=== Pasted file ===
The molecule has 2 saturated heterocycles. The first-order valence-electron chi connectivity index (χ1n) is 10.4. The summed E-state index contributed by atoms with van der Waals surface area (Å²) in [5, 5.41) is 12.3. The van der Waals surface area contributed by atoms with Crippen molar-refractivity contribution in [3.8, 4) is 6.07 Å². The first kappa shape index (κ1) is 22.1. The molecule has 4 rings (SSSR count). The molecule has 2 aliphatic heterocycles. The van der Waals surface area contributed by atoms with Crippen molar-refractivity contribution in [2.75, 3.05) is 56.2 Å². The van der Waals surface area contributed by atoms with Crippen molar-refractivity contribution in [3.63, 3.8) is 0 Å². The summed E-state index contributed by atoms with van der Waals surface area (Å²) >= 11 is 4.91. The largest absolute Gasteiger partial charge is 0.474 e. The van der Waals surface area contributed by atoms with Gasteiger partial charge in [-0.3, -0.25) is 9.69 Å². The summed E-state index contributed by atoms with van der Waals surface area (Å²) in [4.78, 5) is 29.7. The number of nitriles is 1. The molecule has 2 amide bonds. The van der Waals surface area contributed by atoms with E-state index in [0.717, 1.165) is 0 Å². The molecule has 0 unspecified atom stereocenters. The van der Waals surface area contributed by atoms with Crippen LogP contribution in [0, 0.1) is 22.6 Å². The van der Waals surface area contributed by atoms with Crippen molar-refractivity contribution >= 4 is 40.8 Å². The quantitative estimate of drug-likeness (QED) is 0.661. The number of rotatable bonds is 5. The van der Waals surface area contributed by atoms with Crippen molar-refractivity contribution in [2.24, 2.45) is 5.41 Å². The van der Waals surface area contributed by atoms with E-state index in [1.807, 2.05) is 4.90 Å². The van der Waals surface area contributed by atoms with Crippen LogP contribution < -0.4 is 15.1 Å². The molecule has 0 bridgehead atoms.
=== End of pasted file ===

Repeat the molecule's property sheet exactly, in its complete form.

The molecule has 2 saturated heterocycles. The first-order valence-electron chi connectivity index (χ1n) is 10.4. The summed E-state index contributed by atoms with van der Waals surface area (Å²) in [5, 5.41) is 12.3. The van der Waals surface area contributed by atoms with Crippen molar-refractivity contribution in [3.8, 4) is 6.07 Å². The first kappa shape index (κ1) is 22.1. The molecule has 4 rings (SSSR count). The molecule has 2 aliphatic heterocycles. The van der Waals surface area contributed by atoms with Crippen molar-refractivity contribution in [2.75, 3.05) is 56.2 Å². The van der Waals surface area contributed by atoms with Crippen molar-refractivity contribution in [3.63, 3.8) is 0 Å². The summed E-state index contributed by atoms with van der Waals surface area (Å²) >= 11 is 4.91. The largest absolute Gasteiger partial charge is 0.474 e. The van der Waals surface area contributed by atoms with Gasteiger partial charge in [-0.3, -0.25) is 9.69 Å². The summed E-state index contributed by atoms with van der Waals surface area (Å²) in [4.78, 5) is 29.7. The number of nitriles is 1. The molecule has 2 amide bonds. The van der Waals surface area contributed by atoms with E-state index in [0.717, 1.165) is 0 Å². The molecule has 0 unspecified atom stereocenters. The van der Waals surface area contributed by atoms with Crippen LogP contribution in [0, 0.1) is 22.6 Å². The van der Waals surface area contributed by atoms with Crippen molar-refractivity contribution >= 4 is 40.8 Å². The quantitative estimate of drug-likeness (QED) is 0.661. The number of rotatable bonds is 5. The van der Waals surface area contributed by atoms with Crippen molar-refractivity contribution in [2.24, 2.45) is 5.41 Å². The van der Waals surface area contributed by atoms with E-state index in [1.807, 2.05) is 4.90 Å². The van der Waals surface area contributed by atoms with Crippen LogP contribution < -0.4 is 15.1 Å². The molecule has 0 bridgehead atoms.